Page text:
Industry veterans launch Ã¢â‚¬ËœboutiqueÃ¢â‚¬â„¢ monitoring co.
LANCASTER, Pa. - Patrick Egan and Ron Bodnar have launched Security Partners, a new wholesale monitoring company they say will strive to provide more personalized service to its customers.
The two know a little bit about the industry. Egan was the founder and president of Commonwealth Security Systems Inc., which he sold in 1997. He currently operates Select Security Inc., a commercial and custom residential security systems provider. Bodnar, who Egan said will be running the show at Security Partners, comes to the company from Criticom International.
The two decided to found the company as a means of taking on what has become the norm in the industry, Egan said.
Ã¢â‚¬Å“I am 100 percent convinced that the typical contract/wholesale monitoring company cannot provide what we call the boutique central station services, particularly to high-end residential and commercial and industrial accounts,Ã¢â‚¬Â Egan said. Ã¢â‚¬Å“It didnÃ¢â‚¬â„¢t take us long to decide we wanted to go out and locate guys who want real high-quality service, are willing to pay for it at a competitive price and weÃ¢â‚¬â„¢ll give them really good service.Ã¢â‚¬Â
Egan said the goal for Security Partners is to monitor no more than 100,000 accounts, but that isnÃ¢â‚¬â„¢t necessarily set in stone.
Ã¢â‚¬Å“We would be delighted to have 50 or 60 dealers with 1,500 to 2,000 accounts each,Ã¢â‚¬Â he said. Ã¢â‚¬Å“We donÃ¢â‚¬â„¢t need 100,000 accounts.Ã¢â‚¬Â
By providing a cafeteria-style list of options to customers and monitoring, Bodnar said, the company hopes to avoid some of the pitfalls that others in the business have encountered.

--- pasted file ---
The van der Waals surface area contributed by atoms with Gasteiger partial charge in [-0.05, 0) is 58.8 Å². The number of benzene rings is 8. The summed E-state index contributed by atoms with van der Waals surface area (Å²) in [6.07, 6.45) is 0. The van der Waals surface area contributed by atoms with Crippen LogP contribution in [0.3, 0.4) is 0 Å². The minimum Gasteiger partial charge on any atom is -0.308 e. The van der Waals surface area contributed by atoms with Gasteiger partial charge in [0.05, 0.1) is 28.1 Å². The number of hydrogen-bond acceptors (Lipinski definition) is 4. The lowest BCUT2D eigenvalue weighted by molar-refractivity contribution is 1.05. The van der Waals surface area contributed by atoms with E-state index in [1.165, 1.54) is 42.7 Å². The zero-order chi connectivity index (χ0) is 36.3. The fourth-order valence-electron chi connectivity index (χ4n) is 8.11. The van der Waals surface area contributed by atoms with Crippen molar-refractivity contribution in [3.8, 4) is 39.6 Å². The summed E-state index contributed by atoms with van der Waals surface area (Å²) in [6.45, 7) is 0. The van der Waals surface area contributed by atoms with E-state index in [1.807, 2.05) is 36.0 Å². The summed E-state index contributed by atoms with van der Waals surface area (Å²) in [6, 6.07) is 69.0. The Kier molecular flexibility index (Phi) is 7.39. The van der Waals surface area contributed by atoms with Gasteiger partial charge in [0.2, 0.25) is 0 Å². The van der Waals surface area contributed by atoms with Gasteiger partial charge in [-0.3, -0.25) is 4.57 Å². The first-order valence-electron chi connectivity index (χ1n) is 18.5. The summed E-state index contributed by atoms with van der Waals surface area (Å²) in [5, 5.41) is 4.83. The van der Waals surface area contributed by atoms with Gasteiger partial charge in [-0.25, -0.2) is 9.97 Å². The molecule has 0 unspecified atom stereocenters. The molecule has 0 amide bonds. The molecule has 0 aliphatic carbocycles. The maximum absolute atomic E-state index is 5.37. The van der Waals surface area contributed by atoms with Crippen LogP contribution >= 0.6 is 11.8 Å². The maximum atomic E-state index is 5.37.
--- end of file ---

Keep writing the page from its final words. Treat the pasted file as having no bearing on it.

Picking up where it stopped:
Ã¢â‚¬Å“The problem with the big guys is that they do really well at just handling generic alarms,Ã¢â‚¬Â Bodnar said. Ã¢â‚¬Å“The problem is that they have so many accounts that their operators deal with those generic accounts 99 percent of the time. So therefore, anyone who has any type Ã¢â‚¬â€œ and I mean any type Ã¢â‚¬â€œ of specialized need, when that call comes in to an operator, because theyÃ¢â‚¬â„¢re so used to those generic types of alarms, they donÃ¢â‚¬â„¢t have a clue how to process that specialized need.Ã¢â‚¬Â
Security Partners has invested what Egan described as Ã¢â‚¬Å“a substantial amountÃ¢â‚¬Â in state-of-the-art equipment, including two backup generators and three separate providers for telephone and T1 lines.
Egan said that Bodnar will be responsible for growing the companyÃ¢â‚¬â„¢s accounts, but that neither wants to sacrifice quality for quantity.
Ã¢â‚¬Å“If we only bring in five [dealers] between now and the end of the year, so what?Ã¢â‚¬Â he said. Ã¢â‚¬Å“WeÃ¢â‚¬â„¢re OK with that. We feel that weÃ¢â‚¬â„¢re going to say no to more dealers than weÃ¢â‚¬â„¢re going to sign up.Ã¢â‚¬Â
John Mack of USBX Advisory Services, said that, if done right, new wholesale monitoring companies can do well, even in down economic times.
Ã¢â‚¬Å“I think successful wholesale monitoring businesses are reasonably profitable when theyÃ¢â‚¬â„¢re well-run,Ã¢â‚¬Â he said.
What may help Security Partners, Mack said, is Egan and BodnarÃ¢â‚¬â„¢s experience in the industry, although name recognition doesnÃ¢â‚¬â„¢t guarantee success.
Ã¢â‚¬Å“I think if youÃ¢â‚¬â„¢ve got relationships with clients who see you as a good resource for that service, then youÃ¢â‚¬â„¢ve got some chance of starting to build a business,Ã¢â‚¬Â Mack. Ã¢â‚¬Å“ItÃ¢â‚¬â„¢s certainly a field with plenty of players, though, so itÃ¢â‚¬â„¢s not going to be as easy to make it work, but I think thereÃ¢â‚¬â„¢s still room for it.Ã¢â‚¬Â